One of the reasons a perfume doesn’t last is because of our physiology. To put it another way, your perfume is still present, but you stop smelling it and hence it seems as if it has disappeared. This phenomenon is called olfactory fatigue, or olfactory adaptation, and it happens when odour receptors are saturated with an aroma to the point that they stop sending a signal to the brain about it. If you wear the same perfume every day, such an olfactory adaptation is likely to happen. Also, some materials are more likely to cause an olfactory fatigue, such as ambers, sandalwood and other heavy, enveloping woods. To continue reading, please click here.

As I was writing the article, I became curious to find out from you if longevity is the most important characteristic in a perfume? If you find a perfume you love but that doesn’t last, will you still buy it?

Photography by Bois de Jasmin

What to Look for When Selecting a Perfume

Selecting a perfume remains an ever popular topic among the questions you send me, and in my recent FT Magazine column, The Subtle Art of Selecting a Perfume, I offer a few recommendations for finding the right fragrance. As always, the right fragrance is not the one recommended by sales staff or the one that smells good on someone else. It’s not even the one that has a pleasant scent. Rather, the perfume that you’ll enjoy wearing for a long time is the one that triggers an emotion, unlocks something in your memories and makes you feel uplifted.

As such, the quest for a perfume is an intimate one, and my number one piece of advice is not to rush it. Also, don’t be swayed by the opinion of others as you test.

Whenever I’m asked by friends and readers for recommendations, instead of simply listing fragrances I begin by trying to determine which scents make them feel good. Or, to use Kondo’s phrase, which perfumes spark joy for them. One such composition for me is Serge Lutens’ Iris Silver Mist. It’s a cool, polished fragrance based around the scent of iris root, and when I wear it, I feel as if I’ve stepped into a secret garden filled with pearly light and the soft rustle of leaves. To continue reading The Subtle Art of Selecting a Perfume, please click here.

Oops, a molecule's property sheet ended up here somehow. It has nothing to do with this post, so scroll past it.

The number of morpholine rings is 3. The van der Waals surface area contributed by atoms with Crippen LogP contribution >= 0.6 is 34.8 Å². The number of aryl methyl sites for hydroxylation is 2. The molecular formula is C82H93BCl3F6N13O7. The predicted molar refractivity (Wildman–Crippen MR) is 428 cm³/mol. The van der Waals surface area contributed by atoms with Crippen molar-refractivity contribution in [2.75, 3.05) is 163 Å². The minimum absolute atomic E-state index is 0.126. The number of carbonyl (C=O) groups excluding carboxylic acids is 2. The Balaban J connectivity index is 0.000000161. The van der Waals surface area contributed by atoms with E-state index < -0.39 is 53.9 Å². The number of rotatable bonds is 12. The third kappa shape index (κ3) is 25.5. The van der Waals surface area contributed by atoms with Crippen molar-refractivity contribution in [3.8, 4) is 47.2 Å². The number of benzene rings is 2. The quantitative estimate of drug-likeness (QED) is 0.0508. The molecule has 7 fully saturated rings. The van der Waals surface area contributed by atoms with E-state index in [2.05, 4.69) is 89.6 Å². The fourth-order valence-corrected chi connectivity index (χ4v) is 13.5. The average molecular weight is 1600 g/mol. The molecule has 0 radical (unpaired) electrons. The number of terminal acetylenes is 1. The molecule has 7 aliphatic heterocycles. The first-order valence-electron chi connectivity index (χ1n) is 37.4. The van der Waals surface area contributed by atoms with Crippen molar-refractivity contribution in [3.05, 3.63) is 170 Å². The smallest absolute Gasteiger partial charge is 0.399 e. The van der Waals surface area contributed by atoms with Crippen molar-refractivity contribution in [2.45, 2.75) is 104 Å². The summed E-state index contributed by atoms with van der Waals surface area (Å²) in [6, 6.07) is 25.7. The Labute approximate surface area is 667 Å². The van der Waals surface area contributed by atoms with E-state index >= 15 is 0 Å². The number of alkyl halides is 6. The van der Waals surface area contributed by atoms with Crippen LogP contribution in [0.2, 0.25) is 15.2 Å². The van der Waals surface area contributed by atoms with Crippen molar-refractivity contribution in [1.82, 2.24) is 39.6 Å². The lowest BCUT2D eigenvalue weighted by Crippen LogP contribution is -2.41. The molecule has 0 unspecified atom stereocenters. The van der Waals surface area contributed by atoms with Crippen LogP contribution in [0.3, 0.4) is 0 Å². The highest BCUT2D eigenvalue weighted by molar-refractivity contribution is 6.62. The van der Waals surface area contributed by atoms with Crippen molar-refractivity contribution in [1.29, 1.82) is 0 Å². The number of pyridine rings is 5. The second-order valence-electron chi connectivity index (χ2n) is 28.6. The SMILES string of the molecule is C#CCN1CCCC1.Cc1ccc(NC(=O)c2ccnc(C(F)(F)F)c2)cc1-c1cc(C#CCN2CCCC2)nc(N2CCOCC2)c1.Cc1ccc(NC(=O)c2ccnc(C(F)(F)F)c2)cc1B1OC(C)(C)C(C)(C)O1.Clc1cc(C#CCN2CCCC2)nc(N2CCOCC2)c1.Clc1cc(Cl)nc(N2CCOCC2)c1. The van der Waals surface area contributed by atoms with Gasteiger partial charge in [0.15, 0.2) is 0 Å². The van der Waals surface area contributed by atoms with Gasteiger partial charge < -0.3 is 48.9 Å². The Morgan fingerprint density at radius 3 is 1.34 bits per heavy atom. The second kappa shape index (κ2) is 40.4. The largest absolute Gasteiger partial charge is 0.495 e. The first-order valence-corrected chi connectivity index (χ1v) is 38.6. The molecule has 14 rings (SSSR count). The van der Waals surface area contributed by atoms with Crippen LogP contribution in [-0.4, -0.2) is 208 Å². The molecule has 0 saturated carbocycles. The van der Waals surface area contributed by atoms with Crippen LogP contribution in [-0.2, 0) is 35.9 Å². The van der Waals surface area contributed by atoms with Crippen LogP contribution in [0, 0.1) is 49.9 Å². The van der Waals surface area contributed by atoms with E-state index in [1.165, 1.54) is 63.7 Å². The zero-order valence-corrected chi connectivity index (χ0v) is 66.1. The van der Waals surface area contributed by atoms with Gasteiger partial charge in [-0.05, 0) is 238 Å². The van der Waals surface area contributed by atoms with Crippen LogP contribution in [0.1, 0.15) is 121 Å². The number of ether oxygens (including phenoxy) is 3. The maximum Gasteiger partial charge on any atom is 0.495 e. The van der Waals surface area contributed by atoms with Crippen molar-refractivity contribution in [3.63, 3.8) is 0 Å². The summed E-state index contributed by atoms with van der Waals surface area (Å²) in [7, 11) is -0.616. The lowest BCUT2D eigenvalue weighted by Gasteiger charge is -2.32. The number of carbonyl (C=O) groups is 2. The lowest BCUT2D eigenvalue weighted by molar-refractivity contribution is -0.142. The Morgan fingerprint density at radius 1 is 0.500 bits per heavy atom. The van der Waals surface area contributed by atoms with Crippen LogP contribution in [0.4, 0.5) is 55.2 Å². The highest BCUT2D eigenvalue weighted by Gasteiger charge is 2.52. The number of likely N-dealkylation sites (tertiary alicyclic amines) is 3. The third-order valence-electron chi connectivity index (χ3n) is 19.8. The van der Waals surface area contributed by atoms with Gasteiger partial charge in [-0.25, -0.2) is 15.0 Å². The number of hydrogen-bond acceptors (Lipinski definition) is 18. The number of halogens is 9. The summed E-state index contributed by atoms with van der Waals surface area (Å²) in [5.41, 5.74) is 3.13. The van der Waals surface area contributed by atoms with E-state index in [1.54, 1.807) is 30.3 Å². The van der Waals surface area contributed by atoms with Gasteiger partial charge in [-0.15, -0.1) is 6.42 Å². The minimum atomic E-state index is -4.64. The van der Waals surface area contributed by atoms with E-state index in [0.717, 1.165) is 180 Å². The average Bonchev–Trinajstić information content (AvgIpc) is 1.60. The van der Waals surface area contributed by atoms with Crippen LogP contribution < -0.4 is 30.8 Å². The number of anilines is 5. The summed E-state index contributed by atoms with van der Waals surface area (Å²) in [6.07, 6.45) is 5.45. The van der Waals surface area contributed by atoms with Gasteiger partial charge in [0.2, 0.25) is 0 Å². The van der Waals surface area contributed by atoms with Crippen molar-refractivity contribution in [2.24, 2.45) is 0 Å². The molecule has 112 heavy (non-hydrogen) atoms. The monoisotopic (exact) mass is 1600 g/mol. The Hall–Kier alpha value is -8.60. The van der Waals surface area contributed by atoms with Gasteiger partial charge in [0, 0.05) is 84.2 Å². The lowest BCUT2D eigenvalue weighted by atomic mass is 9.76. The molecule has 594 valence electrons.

What fragrances spark joy for you these days? For me, it’s Guerlain’s Chamade. Of course, if you have your own tips on selecting a perfume, please share. 

What Does Orange Blossom Smell Like?

Orange blossom is one of the most popular floral notes in perfumery. It can star in any family and add its special twist to almost any accord. If you like delicate and fresh, you might enjoy orange blossom in Annick Goutal Néroli and Jo Malone Orange Blossom. If dark and somber is more of your mood, then Caron Narcisse Noir and Serge Lutens Fleurs d’Oranger will fit the theme.

Orange blossom in perfumery comes from the bitter orange tree, and it’s called neroli if it’s steam-distilled and absolute if it’s extracted with solvents. (You can read my article for more detailed comparisons and examples of fragrances with these two materials). Both of these materials are expensive, although not as much as rose or jasmine essences. Neroli has a green accent that makes it perfect for colognes, mossy blends and fresh marine compositions, while the smoky twists of orange blossom absolute lend it complexity and drama that unfolds well in the similarly spiced, incense-embellished perfumes.